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SERMON I.

EPHESIANS H. 12.

At that time ye were without Christ, being aliens from the commonwealth of Israel, and strangers from ffie covenants of promise, having no hope, and without God in the world.

OF all the times, in which during many years I have been called to exercise my ministry, the present appears to me by far the most arduous and important: as it not only has respect to the eternal condition of the individuals which compose this auditory, and their immediate connexions; but as it is also especially intended to recommend an institution, which, though small in its beginnings, may, if properly conducted, and adequately supported, and graciously prospered, extend its beneficial consequences to remote regions and future ages. So that multitudes of whom we know nothing, nay, who have not yet received an existence, may ultimately be concerned in the present service.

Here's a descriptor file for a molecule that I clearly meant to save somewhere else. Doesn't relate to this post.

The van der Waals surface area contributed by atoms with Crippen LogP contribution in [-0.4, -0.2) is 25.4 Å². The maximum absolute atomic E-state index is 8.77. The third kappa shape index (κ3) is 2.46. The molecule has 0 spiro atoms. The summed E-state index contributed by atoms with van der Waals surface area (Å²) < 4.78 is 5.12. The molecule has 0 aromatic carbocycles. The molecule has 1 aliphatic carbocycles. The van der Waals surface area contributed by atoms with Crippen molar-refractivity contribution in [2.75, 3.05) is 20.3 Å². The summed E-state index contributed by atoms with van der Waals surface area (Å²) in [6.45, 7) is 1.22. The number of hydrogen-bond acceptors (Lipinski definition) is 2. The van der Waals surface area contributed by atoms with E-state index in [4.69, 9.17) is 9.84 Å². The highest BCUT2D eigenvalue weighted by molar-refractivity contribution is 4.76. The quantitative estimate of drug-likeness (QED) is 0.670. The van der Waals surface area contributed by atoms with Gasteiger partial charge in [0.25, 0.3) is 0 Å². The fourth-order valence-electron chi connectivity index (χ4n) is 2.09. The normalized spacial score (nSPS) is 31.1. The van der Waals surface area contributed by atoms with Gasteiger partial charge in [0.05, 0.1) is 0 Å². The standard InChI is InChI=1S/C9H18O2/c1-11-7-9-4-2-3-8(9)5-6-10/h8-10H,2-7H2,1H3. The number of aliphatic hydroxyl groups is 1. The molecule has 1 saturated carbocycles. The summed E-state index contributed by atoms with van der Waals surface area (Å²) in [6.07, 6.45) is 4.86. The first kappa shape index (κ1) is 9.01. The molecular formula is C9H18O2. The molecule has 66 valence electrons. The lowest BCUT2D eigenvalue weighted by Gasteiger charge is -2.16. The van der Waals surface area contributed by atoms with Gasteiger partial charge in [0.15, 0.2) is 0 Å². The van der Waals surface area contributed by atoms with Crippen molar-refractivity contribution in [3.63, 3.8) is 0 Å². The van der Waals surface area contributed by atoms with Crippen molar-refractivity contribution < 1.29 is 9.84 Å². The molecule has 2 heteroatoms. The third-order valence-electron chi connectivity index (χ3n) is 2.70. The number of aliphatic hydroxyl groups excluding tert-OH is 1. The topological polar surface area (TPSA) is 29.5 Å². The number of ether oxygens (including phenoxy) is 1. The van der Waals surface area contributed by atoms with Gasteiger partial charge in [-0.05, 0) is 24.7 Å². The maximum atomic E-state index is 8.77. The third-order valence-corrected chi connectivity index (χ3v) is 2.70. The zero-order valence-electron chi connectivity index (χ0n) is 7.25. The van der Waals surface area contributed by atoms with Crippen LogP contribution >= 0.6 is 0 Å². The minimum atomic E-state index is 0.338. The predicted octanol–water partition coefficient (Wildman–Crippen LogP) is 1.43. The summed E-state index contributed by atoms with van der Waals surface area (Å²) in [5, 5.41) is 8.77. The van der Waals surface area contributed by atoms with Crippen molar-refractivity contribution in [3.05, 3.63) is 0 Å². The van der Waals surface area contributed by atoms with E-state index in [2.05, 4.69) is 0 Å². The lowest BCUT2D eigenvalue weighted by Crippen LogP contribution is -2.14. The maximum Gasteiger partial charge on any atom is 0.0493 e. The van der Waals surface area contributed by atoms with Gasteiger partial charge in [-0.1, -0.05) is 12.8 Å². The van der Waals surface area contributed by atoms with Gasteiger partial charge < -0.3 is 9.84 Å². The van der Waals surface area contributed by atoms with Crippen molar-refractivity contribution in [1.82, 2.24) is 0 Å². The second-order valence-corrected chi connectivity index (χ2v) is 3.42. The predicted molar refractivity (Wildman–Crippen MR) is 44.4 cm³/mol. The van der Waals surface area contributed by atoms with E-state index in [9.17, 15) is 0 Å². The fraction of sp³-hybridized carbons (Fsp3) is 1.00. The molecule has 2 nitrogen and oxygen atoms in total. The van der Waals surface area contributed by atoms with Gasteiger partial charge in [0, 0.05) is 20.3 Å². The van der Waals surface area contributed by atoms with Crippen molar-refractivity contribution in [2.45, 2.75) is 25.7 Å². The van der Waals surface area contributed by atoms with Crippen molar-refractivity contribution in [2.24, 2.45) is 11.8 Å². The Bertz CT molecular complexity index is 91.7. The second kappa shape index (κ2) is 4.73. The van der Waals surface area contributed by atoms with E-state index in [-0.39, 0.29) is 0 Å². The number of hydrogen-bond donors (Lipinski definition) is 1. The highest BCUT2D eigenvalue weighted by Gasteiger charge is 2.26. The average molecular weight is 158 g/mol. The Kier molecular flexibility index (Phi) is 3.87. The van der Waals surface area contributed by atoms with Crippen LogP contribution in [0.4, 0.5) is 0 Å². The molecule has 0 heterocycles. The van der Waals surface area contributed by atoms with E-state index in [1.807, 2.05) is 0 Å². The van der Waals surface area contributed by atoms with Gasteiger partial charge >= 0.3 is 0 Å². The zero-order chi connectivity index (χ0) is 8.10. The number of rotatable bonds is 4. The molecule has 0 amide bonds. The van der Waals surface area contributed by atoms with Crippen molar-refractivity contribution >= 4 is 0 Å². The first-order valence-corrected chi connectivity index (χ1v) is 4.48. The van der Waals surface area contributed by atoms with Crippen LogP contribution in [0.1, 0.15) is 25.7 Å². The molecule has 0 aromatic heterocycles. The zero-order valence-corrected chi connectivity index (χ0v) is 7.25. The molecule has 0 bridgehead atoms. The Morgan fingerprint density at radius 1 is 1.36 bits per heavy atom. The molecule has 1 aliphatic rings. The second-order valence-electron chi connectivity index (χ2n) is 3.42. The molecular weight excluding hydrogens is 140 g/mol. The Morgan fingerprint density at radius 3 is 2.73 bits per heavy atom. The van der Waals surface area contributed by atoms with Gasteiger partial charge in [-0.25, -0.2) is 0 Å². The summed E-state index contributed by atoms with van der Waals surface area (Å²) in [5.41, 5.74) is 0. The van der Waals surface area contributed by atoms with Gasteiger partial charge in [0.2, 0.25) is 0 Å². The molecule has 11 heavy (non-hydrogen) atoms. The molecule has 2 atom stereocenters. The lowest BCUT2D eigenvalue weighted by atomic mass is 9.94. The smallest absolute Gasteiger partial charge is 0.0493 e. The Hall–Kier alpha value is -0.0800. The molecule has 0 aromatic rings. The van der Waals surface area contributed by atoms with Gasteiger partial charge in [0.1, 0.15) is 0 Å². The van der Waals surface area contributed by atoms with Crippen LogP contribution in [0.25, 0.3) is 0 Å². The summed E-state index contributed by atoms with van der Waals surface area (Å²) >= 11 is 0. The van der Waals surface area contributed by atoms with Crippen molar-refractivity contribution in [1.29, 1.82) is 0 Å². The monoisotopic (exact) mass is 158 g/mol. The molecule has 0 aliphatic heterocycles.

If the blessings, derived from christianity, be so deeply needed, and so inestimably valuable, as its zealous friends suppose the Scriptures to represent them; genuine Philanthropy alone might, one would suppose, induce us to communicate them, if possible, to such as still " sit in darkness and the shadow of *' death." But besides the benumbing power of selfishness in its varied forms, and disregard to God and religion, compared with what are judged the personal or political interests of mankind; infidelity has diffused its contagion even among Christians: and the antiscriptural sentiment-, that heathens, and Mahometans, and Jews, may be saved by their religions, if sincere in them, as well as Christians by their's, has cut the Very sinews of exertion, and led men to undervalue the Gospel itself. But if this sentiment be true why were apostles and evangelists sent forth to preach to all nations? To what purpose their labours, sufferings and martyrdom? For what were ihey so zealods and earnest? Did they, or did they not, consider all "tfien, of every nation, exposed to the wrath of God, under condemnation, and in danger of everlasting misery, from which they could not possibly be delivered, except by faith hi the Lord Jesus Christ? If this were their judgment, they acted consistently; and if this " judgment were according to truth," they acted with genuine wisdom and disinterested philanthropy, as well as ardent zeal for the glory of God. The language of their conduct 'may be expressed in the words of the apostle; " The same Lord Over all is rich unto ** all that call upon him: for whosoever shall call on "the name of the Lord shall be saved. How then "shalT they call on him, on whom they have not be<* lieved? And how shall they believe in him of whom